Vaping May Lead to Tobacco Addiction in Teens, Study Says

By Britni de la Cretaz 11/14/16

The rise of vaping threatens to stop the steady decline of teen tobacco use. 

Vaping May Lead to Tobacco Addiction in Teens, Study Says

The jury is still out on whether or not e-cigarettes are a health hazard, but there is one danger that they do produce: they could encourage teenagers to become cigarette smokers.

"Forty percent of 10th graders in the United States have vaped," Dr. Adam Leventhal of USC's Health, Emotion, & Addiction Lab told ABC7. Three thousand 10th graders were surveyed in Los Angeles, and it was found that 20% of the students who had vaped regularly went on to become frequent cigarette smokers. In contrast, only 0.7% of students who had never vaped became smokers.

This is concerning because teen tobacco use has been steadily on the decline, but e-cigs could change that. The U.S. Department of Health and Human Services (HHS) found that nearly 90% of adult smokers began smoking before age 18, so curbing teen tobacco use is important. "Once you start cigarettes, they're pretty addictive," Leventhal told ABC7.

And over the last several decades, the push to decrease teen smoking has been working: cigarette-smoking rates among high school students have dropped to the lowest levels in decades, according to 2013 data released by the Centers for Disease Control and Prevention. But with the use of e-cigarettes having almost quadrupled in the last few years, experts worry that rates of smoking may soon follow suit.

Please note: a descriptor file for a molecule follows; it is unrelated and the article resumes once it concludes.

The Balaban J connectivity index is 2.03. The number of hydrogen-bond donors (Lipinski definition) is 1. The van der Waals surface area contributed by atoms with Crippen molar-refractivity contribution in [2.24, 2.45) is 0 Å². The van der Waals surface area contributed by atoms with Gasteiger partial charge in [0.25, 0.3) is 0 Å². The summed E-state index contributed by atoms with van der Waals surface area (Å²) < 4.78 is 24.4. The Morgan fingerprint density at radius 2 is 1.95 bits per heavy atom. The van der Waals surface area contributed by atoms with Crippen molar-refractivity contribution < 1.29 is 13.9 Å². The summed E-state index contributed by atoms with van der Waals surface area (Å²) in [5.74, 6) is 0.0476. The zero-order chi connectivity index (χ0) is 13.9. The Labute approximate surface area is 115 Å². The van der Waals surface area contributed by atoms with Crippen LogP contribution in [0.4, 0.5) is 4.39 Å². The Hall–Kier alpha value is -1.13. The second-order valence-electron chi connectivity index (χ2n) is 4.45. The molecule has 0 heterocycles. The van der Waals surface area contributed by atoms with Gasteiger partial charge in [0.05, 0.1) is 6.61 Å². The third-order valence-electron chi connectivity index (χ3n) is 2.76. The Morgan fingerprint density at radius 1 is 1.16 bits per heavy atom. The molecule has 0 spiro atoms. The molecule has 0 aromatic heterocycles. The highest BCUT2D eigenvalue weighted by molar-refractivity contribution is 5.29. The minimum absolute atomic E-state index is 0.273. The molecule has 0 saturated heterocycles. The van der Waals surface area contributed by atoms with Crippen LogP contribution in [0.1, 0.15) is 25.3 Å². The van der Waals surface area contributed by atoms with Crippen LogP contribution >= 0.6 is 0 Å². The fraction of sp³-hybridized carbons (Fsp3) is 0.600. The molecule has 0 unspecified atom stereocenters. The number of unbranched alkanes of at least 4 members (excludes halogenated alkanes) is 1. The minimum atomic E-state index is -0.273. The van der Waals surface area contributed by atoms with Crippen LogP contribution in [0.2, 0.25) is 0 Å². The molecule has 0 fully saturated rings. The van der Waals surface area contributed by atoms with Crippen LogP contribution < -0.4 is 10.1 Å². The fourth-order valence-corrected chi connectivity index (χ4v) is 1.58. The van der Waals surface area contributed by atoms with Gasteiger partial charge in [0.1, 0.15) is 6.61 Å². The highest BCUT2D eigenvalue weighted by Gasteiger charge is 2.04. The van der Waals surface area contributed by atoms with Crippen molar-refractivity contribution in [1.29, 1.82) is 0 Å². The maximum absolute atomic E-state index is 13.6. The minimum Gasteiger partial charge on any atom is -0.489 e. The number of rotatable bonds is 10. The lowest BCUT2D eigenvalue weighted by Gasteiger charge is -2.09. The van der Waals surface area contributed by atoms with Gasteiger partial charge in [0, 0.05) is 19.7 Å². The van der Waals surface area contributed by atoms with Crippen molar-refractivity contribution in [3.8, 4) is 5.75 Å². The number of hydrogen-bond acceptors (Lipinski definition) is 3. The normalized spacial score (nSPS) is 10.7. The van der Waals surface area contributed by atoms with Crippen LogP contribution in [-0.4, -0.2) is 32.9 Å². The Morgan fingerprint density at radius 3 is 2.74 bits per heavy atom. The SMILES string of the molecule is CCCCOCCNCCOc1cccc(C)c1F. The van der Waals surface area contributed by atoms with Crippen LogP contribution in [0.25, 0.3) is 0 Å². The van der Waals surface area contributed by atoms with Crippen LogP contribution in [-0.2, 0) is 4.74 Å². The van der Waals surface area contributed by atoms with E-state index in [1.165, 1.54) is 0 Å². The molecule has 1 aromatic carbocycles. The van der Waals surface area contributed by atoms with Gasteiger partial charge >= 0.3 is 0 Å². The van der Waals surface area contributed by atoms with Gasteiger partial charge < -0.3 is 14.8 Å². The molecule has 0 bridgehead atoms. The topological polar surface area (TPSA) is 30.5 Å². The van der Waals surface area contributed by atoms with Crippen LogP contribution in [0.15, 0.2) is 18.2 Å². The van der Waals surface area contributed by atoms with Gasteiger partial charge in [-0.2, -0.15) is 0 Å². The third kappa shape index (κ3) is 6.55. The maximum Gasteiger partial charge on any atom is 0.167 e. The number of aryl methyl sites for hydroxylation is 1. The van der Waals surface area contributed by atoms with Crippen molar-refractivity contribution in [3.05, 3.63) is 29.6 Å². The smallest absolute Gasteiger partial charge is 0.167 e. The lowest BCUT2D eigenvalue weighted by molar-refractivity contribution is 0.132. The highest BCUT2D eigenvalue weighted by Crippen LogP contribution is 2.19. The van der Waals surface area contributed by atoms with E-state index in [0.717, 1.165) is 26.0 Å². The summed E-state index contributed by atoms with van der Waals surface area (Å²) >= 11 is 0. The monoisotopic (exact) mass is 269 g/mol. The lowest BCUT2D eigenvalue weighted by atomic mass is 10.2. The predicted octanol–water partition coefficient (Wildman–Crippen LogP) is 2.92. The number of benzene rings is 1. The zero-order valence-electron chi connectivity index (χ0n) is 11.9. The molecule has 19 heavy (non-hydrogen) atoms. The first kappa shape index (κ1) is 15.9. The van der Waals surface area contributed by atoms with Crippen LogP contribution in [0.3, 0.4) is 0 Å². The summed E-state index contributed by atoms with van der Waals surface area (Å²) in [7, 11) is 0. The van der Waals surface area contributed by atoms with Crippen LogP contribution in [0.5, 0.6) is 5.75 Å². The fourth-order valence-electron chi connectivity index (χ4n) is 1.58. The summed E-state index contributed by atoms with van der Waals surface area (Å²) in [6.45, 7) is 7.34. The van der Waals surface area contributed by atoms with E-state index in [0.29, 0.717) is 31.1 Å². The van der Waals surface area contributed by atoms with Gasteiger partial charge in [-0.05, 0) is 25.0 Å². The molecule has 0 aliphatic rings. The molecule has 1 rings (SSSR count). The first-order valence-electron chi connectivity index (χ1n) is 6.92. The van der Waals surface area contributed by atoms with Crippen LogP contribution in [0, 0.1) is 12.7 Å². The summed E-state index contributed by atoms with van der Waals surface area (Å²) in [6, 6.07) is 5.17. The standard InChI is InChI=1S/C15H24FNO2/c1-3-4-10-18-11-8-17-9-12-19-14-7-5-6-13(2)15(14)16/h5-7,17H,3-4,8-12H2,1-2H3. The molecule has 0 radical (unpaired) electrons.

Something else that can impact whether or not teens become smokers? Social media. A 2011 study from the National Center on Addiction and Substance Abuse at Columbia University found that teens who spent time on social media were five times likelier to have used tobacco than those who didn’t.

The HHS also found that risk factors for adolescent smoking included being male, being white, and experiencing highly stressful events.

"Most experts are going to agree that most teens shouldn't use e-cigarettes, they shouldn't use nicotine products," Leventhal said. "Nikk" from VapeMastaz in Pasadena, California also told ABC7 that he “supports keeping e-cigs out of the hands of minors.”

One thing that has been found to decrease teen tobacco use is raising the age to buy the products to 21. After the town of Needham, Massachuestts raised the age to buy tobacco products, a study found that rates of adolescent smoking there were much lower than in other areas of the country where the age to buy tobacco products is 18.

It remains to be seen how vaping will come to affect smoking rates for the next generation, but everyone agrees that much more research is needed to find out.

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Britni de la Cretaz is a freelance writer, baseball enthusiast, and recovered alcoholic living in Boston. Follow her on Twitter at @britnidlc.